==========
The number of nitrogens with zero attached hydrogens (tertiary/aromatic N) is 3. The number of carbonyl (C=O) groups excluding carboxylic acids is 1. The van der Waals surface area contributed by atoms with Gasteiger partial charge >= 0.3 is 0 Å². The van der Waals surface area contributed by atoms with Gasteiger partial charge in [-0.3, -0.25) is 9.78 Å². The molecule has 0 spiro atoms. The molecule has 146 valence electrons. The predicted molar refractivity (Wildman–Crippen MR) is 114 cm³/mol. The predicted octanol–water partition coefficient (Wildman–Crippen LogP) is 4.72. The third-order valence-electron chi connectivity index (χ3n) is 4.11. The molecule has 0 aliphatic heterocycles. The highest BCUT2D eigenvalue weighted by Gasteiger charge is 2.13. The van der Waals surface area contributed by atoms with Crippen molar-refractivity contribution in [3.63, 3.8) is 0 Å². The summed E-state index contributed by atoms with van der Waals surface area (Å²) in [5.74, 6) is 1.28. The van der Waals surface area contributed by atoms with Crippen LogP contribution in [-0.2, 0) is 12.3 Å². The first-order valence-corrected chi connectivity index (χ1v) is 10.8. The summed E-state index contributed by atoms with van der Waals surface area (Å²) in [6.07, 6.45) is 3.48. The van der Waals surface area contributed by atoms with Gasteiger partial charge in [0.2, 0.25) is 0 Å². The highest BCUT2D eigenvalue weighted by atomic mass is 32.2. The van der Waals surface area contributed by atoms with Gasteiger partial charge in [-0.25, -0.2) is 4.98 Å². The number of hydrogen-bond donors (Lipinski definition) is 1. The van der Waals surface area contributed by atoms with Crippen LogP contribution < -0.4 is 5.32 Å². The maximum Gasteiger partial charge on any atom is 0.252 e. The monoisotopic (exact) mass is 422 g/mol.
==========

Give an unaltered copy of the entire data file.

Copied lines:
The number of nitrogens with zero attached hydrogens (tertiary/aromatic N) is 3. The number of carbonyl (C=O) groups excluding carboxylic acids is 1. The van der Waals surface area contributed by atoms with Gasteiger partial charge >= 0.3 is 0 Å². The van der Waals surface area contributed by atoms with Gasteiger partial charge in [-0.3, -0.25) is 9.78 Å². The molecule has 0 spiro atoms. The molecule has 146 valence electrons. The predicted molar refractivity (Wildman–Crippen MR) is 114 cm³/mol. The predicted octanol–water partition coefficient (Wildman–Crippen LogP) is 4.72. The third-order valence-electron chi connectivity index (χ3n) is 4.11. The molecule has 0 aliphatic heterocycles. The highest BCUT2D eigenvalue weighted by Gasteiger charge is 2.13. The van der Waals surface area contributed by atoms with Crippen molar-refractivity contribution in [3.63, 3.8) is 0 Å². The summed E-state index contributed by atoms with van der Waals surface area (Å²) in [5.74, 6) is 1.28. The van der Waals surface area contributed by atoms with Crippen LogP contribution in [-0.2, 0) is 12.3 Å². The first-order valence-corrected chi connectivity index (χ1v) is 10.8. The summed E-state index contributed by atoms with van der Waals surface area (Å²) in [6.07, 6.45) is 3.48. The van der Waals surface area contributed by atoms with Gasteiger partial charge in [0.2, 0.25) is 0 Å². The highest BCUT2D eigenvalue weighted by atomic mass is 32.2. The van der Waals surface area contributed by atoms with Gasteiger partial charge in [-0.25, -0.2) is 4.98 Å². The number of hydrogen-bond donors (Lipinski definition) is 1. The van der Waals surface area contributed by atoms with Crippen LogP contribution < -0.4 is 5.32 Å². The maximum Gasteiger partial charge on any atom is 0.252 e. The monoisotopic (exact) mass is 422 g/mol.